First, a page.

September 9, 2014
Farmers in Parana, Brazil Opt for More Soybean Production
In their first estimate of the new 2014/15 growing season, the Secretary of Agriculture in the state of Parana is forecasting a record large soybean acreage in the state and a record low full-season corn acreage. Soybeans compete with full-season corn and dry beans for spring acres and soybeans have turned out to be the clear winner. What is happening in Parana is being repeated all across Brazil - farmers are switching their full-season corn to soybeans and they are delaying planting more of their corn to the safrinha crop.
According to the Secretary of Agriculture, farmers in the state are expected to plant a record large soybean crop of just over 5 million hectares. If the weather cooperates during the growing season, farmers in the state are expected to harvest 17.1 million tons of soybeans or 18% more than last year when dry weather reduced the crop by 2 million tons.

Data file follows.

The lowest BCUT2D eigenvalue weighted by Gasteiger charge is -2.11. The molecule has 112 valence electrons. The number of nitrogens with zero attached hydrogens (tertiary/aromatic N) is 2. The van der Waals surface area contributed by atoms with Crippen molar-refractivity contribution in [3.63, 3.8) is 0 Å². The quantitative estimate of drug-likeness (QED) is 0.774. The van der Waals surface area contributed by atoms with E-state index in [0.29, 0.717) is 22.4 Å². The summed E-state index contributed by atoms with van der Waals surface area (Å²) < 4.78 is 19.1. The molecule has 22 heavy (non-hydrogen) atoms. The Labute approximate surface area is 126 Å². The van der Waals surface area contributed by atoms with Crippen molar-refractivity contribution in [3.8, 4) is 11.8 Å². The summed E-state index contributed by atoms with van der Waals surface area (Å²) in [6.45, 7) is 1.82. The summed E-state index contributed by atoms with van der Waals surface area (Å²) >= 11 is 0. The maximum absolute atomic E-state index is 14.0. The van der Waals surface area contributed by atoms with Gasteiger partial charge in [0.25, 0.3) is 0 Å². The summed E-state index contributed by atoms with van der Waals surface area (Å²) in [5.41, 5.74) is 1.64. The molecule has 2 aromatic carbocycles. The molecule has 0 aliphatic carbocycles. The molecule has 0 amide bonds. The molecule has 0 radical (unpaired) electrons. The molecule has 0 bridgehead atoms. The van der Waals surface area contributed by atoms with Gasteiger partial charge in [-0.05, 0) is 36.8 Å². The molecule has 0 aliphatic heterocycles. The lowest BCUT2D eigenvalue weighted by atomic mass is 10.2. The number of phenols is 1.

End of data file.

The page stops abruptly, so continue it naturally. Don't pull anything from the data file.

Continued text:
Full-season corn production has been losing acreage in the state for several years and it is expected to go down another 14% this year to 572,600 hectares or the fewest hectares on record. The Secretary of Agriculture has not yet made an official estimate for the 2014/15 safrinha corn acreage in the state. Depending on the eventual safrinha corn acreage, approximately 10% to 20% of the corn in Parana will be full-season production and 80% to 90% will be safrinha production.
Soybeans continue to offer a better opportunity for Parana farmers than corn or dry beans for their first spring crop. Since 2010, the price of soybeans in the state has increased 68% going from R$ 35 per sack to over R$ 60 per sack. Up until August of this year, the monthly price of soybeans in Parana has averaged R$ 60.41 per sack or approximately US$ 12.48 per bushel. The cost of producing soybeans in the state is in the range of US$ 7.00 to 8.50 per bushel. Transporting soybeans to export facilities is relatively cheap since the Port of Paranagua is located in the state of Parana. Therefore, farmers in Parana can make a profit growing soybeans at lower prices than farmers in Mato Grosso.
Soybeans are also gaining acreage in Parana at the expense of dry bean production whose acreage is expected to decline 14% to 204,000 hectares. An over production of dry beans has driven down prices to below the cost of production and without an export market, farmers feel soybeans are a better option than dry beans.